People say to me: “How was New Zealand and the Cook Islands?” I find it hard to answer as this was a hard trip to sum up. We covered a lot of ground in 18 days. Plus I’m mindful of how fortunate we are to be able to do these kinds of things – let alone with adult children who can pay their own way!You might already know that there are 17,000 living on the Cook Islands, mostly on Rarotonga where we were, but 70,000 work/live in New Zealand. Most are of Maori descent, same as for almost all the other island countries in the region. This results in a healthy standard of living, better than you see in the Caribbean and a familiar english speaking environment. Cook Islanders are pretty connected to New Zealand, its former colonial parent. The weather is 80-80-80 as in Temp-Humidity-AverageNapLength. Note the hammocks to hut ratio in this photo.
New Zealand in December on the other hand is like Manitoba in May but with better scenery and bathrooms. Tourism recently surpassed Dairy as the number one industry, and New Zealanders really look after you with superior service and friendliness. I think the bathroom index says a lot about a country. My favourite was at the Cathedral Arch as it included a picture window for viewing from the potty.
Here’s a few other themes to wrap your head around.Freedom – These are parliamentary democracies and the police don’t seem overworked but nothing says freedom like owning a scooter in Rarotonga where it takes 45 minutes to circle the entire island at the top speed of 50 km/hr. The elation I felt when Brad picked me up from my long walk to a distant beach was genuine. It was like being able to engage Warp 9 on Star Trek to get to a new galaxy!
The scooter seemed core to independence for locals. Without one you walk, ride in a truck box or take the clockwise/anti-clockwise bus. With one, you are cool and free – sort of like owning a Camaro in 1978.
Eat Local – Forget about eating potatoes in February or cucumbers grown in a greenhouse near Steinbach to meet your impossible 100 mile diet resolution. In Rarotonga you got fish (no, we didn’t eat those nice coloured once in Brad’s photos) fruit grown in people’s yards and selected vegetables in row crop abundance. Scraps were collected in a separate bin and no doubt fed to the pig tied to the step next door.If you unwisely wanted something imported from afar, be prepared to fork over some coin like our $16 celery or $20 wine. In NZ, it was kiwi (the fruit not the bird) avocado, strawberries and of course beef and lamb.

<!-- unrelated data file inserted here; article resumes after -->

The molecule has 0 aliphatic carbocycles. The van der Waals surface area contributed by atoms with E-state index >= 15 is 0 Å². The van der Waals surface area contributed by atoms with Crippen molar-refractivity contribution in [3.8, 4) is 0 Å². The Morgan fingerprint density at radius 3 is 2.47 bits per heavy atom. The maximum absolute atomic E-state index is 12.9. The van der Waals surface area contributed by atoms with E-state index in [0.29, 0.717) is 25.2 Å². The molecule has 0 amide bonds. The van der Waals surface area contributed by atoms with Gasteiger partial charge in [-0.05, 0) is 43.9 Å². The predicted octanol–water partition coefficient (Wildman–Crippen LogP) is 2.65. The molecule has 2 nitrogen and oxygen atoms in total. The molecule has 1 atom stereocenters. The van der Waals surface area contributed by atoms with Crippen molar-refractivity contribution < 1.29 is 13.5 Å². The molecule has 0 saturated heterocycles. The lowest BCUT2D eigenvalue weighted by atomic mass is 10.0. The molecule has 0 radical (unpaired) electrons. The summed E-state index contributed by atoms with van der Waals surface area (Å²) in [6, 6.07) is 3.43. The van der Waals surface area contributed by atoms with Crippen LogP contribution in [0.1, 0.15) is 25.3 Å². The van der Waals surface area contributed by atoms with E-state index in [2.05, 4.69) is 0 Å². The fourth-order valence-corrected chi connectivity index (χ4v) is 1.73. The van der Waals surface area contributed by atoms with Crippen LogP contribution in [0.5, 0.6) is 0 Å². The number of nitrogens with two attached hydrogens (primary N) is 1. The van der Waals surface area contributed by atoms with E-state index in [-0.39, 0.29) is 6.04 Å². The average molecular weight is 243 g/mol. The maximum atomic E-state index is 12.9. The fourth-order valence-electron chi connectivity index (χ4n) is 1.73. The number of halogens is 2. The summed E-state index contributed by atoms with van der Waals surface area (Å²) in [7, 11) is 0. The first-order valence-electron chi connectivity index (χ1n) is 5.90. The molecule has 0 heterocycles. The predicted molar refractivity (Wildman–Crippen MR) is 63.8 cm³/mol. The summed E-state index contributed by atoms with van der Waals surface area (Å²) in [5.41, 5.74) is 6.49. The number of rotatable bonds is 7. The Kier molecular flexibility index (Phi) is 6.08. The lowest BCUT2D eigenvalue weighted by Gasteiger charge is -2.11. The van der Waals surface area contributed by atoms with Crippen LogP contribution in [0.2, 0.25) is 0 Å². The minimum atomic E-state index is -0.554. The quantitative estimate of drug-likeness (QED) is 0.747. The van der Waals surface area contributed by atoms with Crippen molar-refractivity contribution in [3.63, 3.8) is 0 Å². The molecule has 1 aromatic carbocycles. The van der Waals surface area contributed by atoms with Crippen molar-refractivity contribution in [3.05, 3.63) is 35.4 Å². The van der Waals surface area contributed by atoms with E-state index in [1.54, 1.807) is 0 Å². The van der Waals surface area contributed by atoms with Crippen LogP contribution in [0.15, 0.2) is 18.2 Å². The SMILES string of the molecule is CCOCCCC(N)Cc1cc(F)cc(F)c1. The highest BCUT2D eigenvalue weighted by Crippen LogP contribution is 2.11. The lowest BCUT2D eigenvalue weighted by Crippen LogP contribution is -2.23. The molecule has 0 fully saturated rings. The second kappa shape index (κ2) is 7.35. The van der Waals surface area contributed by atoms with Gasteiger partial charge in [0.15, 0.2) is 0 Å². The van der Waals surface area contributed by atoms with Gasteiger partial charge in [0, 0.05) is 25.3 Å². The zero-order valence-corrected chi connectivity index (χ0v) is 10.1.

Backpackers/Tramping – These places really make you appreciate just how many affluent young people are wandering around the world aimlessly, sleeping in $30 accommodations and being rewarded with memorable experiences like this hot spring swimming hole that wasn’t in the guidebooks. We were impressed by the willingness of everyone to tramp long distances – well beyond our 4.6 km limit. Photos I don’t have would liked to get would include the three 20 year old girls with sandals and cel phones but no water, backpack or any other apparent preparation for the 90 minute roundtrip to the Cathedral Arch (see prior blogpost from Libby). Or the kid from Wyoming, who had bought a decrepit minivan, stuck a mattress in it and seemed equipped for everything. When we returned from our dip in Kerosene, he sold Brad a beer (which we all helped drink) and gave him the tip to buy a car on the South Island and sell it on the North Island as most people work the other way, creating premium prices in the north. Ooh the life skills…
|Kerosene Creek- a Natural Hot Spring|
Unbelievable sights – Yeah, yeah we get it – it’s pretty there. Nope, the photos don’t reflect the multiplicity and uniqueness of what you can see, especially in New Zealand. (See other blogposts) We stayed 4 days in our first stop in New Zealand and didn’t see it all, so you really do need a couple months to do it right. Check out the Christmas Tree that blooms in December, Hot Water Beach where you can make a personal hot tub in the sand and food being cooked in a geothermal pool in a Maori village (We had corn on the cob!). Seeing Kiwis (the birds) in the dark at a sanctuary was a unique experience, but not a great photo op.
Family Time – Lastly, we were constantly reminded of family back home, especially in the context of camping. The beach life reminded us of Blue Lake and specific situations made us think of what we had left behind.
Spending 18 days in the same living space as Libby and Brad was a special treat as we explored, reflected and dodged oncoming traffic together. An old travelling axiom (cleaned up to a G rating) goes something like this: If you don’t know who the most irritating person in a group is, chances are it is you 🙂
Thanks to all of you who enquired about our adventure.